Oxidative Stress Poster Session
Intracellular Ca overload, excitotoxic activity of glutamate and concomitant generation of free radicals are thought to play the prominent role as triggering factors in the pathogenesis of brain ischemic-reperfusion injury (IRI).(1) Intracellular dysregulation of Ca homeostasis is proposed as critical step responsible for delayed neuronal death of selective regions of hippocampus, but it is not yet clear which sources of Ca and which pathways are involved (2).
The plasma membrane Ca2+ pump (PMCA) is ubiquitously expressed protein with the sole high affinity Ca extrusion mechanism in the plasma membrane(3). It is believed to play a major role in maintaining a basal level of [Ca ]i.Evidence also suggests a more active role for the PMCAs in returning [Ca]i to basal levels after cellular depolarization. Both PMCA and organellar Ca pump (SERCA) are the main determinants for lowering cytosolic Ca at physiological conditions in hippocampal neurones, whereas the Na, Ca-exchanger and mitochondria seem to play a minor role (4).
The Na pump is the enzyme responsible for the major portion of brain energy expenditure and the Na gradient. A quantitative Western blot technique was used to assess the level of proteins in the cells of gerbil CNS involved in ion homeostasis after ischemia-reperfusion injury.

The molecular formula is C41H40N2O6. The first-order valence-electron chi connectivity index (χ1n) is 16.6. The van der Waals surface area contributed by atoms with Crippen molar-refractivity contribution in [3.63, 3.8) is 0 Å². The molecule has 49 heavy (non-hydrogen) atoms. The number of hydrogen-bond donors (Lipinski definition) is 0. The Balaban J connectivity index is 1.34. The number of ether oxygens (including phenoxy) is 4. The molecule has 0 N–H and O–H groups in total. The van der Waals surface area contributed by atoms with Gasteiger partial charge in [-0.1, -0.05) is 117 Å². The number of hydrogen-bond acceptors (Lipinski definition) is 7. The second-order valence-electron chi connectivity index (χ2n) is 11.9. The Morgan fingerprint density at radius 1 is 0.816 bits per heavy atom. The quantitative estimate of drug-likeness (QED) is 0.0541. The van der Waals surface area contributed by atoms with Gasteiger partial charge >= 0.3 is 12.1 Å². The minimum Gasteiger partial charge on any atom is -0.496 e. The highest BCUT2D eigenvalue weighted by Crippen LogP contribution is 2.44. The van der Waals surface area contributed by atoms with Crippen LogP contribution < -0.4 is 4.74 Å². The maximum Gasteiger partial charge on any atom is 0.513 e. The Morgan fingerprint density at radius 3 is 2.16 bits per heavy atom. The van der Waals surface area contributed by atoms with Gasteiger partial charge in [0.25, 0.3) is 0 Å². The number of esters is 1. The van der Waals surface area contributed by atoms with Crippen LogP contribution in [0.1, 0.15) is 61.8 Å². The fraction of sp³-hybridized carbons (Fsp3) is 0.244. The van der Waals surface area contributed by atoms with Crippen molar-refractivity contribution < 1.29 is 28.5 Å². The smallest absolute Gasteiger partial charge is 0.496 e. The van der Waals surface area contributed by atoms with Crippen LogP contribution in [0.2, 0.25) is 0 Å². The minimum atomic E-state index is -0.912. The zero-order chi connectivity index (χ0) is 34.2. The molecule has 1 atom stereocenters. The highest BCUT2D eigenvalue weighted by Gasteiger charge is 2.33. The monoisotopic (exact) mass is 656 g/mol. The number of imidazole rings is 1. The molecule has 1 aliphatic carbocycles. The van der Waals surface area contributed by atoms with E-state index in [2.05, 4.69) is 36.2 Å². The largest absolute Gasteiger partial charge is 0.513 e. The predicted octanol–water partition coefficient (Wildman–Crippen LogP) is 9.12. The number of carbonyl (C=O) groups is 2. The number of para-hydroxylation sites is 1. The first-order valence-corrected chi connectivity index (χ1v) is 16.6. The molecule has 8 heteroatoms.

Materials and Methods
Antibodies against isoforms of PMCA were provided by Dr. Guerini, Zürich (5), against alpha 3 isoform of Na+ pump by Dr. Presley, Dallas. Membrane proteins prepared by differential centrifugation were separated by Laemmli gels and Western blotted. Bands stained by diaminobenzidine were digitized by means of Eagle Eye and quantified. Immediately after isotermic (37 degrees C) ischemic insult for 10 min (ischemic group) in halothane anesthesia and/or after 10 days after the operation (reperfusion group), the male gerbils were decapitated. Controls were sham-operated animals (6).
The gene products of PMCA were detected in the hippocampus, cerebral cortex and cerebellum. However, they showed a distict distribution pattern. The PMCA1 isoform is the most abundant in the cortex and hippocampus. The PMCA2 was detected in a lesser amount comparing to PMCA1 and was highest in the cerebellum and in a moderate amount in the cortex. Weakly stained PMCA3 was localized in the cerebellum and to the hippocampus. InsP3 receptor and SERCA are the most abundant in cerebellum and hippocampus. Ischemia and reperfusion leads to a significant decrease of PMCA immuno-signal. This decrease could be ascribed to the loss of PMCA1 signal, especially in hippocampus. The IRI selectively down-regulates also the levels of InsP3 receptor I.
No statistically significant changes have been detected in the levels of SERCA 2b and reticular calreticulin as well as alpha 3 isoform of Na pump.